Tim Bale, a professor in politics, ponders whether party conferences are still relevant today.
2 October 2013“War – huh. What is it good for? Absolutely nothing”, sang Edwin Starr back in the sixties. Most people say the same about party conferences. They take up half a week. They cost a fortune. They don’t actually decide anything important, especially when it comes to policy. And hardly any ordinary or for that matter even MPs, even turn up to them these days.
And yet. Year after year they go on, albeit more often in big city centres than spa or seaside towns (although this year I got to sample both, nipping over to Brighton with Labour and up to Manchester with the Tories). Presumably, then, there must still be a point to them.
In fact, there are several. The dirty little secret is that for at least some of the parties, they may well be money-spinners. That explains why so many of those attending these days work for pressure groups, lobbyists (sorry, I mean public affairs companies) and think tanks. These guys are paying top dollar to attend and then more of the same if they want a stand in one of the cavernous (the Conservatives) or cosy (Labour) exhibition areas, where they are joined by retailers selling books, jewellery, clothes, trinkets and tat, companies flogging their services and caterers providing the refreshments that everyone seems to need, whether or not they’ve managed to grab (depending on the time of day) a handful of Pringles and a glass of wine or similarly free cookies and coffee at one of the various fringe meetings (most of them commercially-sponsored) going on around the place.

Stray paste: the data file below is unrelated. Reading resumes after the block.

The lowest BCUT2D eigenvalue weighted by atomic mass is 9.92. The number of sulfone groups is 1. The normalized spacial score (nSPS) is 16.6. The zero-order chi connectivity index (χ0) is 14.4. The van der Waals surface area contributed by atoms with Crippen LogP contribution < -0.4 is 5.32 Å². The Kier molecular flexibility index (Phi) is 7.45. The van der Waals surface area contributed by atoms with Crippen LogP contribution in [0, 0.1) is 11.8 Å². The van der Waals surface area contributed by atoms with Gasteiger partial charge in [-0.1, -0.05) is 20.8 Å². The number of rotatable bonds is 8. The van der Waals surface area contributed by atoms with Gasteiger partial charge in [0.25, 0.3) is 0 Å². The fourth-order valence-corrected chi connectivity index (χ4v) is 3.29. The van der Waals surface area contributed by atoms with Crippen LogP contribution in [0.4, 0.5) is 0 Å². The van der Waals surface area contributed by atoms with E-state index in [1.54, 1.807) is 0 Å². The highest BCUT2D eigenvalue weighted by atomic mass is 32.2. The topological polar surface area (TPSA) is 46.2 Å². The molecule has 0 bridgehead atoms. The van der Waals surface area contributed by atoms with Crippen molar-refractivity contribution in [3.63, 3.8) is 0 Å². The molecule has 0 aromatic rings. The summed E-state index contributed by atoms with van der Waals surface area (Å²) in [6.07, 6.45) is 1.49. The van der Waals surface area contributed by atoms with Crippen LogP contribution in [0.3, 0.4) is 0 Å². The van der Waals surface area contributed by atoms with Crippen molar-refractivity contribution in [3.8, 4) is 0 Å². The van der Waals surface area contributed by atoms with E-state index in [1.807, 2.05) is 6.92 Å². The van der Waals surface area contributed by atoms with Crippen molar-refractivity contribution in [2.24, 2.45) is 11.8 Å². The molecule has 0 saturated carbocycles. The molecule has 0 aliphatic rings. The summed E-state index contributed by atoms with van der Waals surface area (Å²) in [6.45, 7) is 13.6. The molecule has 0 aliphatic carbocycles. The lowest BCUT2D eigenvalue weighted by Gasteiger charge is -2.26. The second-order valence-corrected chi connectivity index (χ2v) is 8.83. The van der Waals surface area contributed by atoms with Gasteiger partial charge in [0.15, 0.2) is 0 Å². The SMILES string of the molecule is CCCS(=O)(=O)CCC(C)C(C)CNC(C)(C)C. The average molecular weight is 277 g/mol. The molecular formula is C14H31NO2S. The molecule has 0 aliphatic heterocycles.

For some attendees, the fringe is where it’s at. Indeed there are plenty of people who rarely and perhaps even never venture into the conference hall itself, except perhaps to listen to the one celebrity politician whose ‘day it is’ – Monday, George, Tuesday, Boris, Wednesday, Dave, etc, etc. At the Tory conference, there were hundreds of these smaller meetings – many of them packed to the rafters, notwithstanding the fact that they often seemed to covering an issue that had been covered the day before, would be covered the day afterwards and might even be being discussed at exactly the same time in a different room.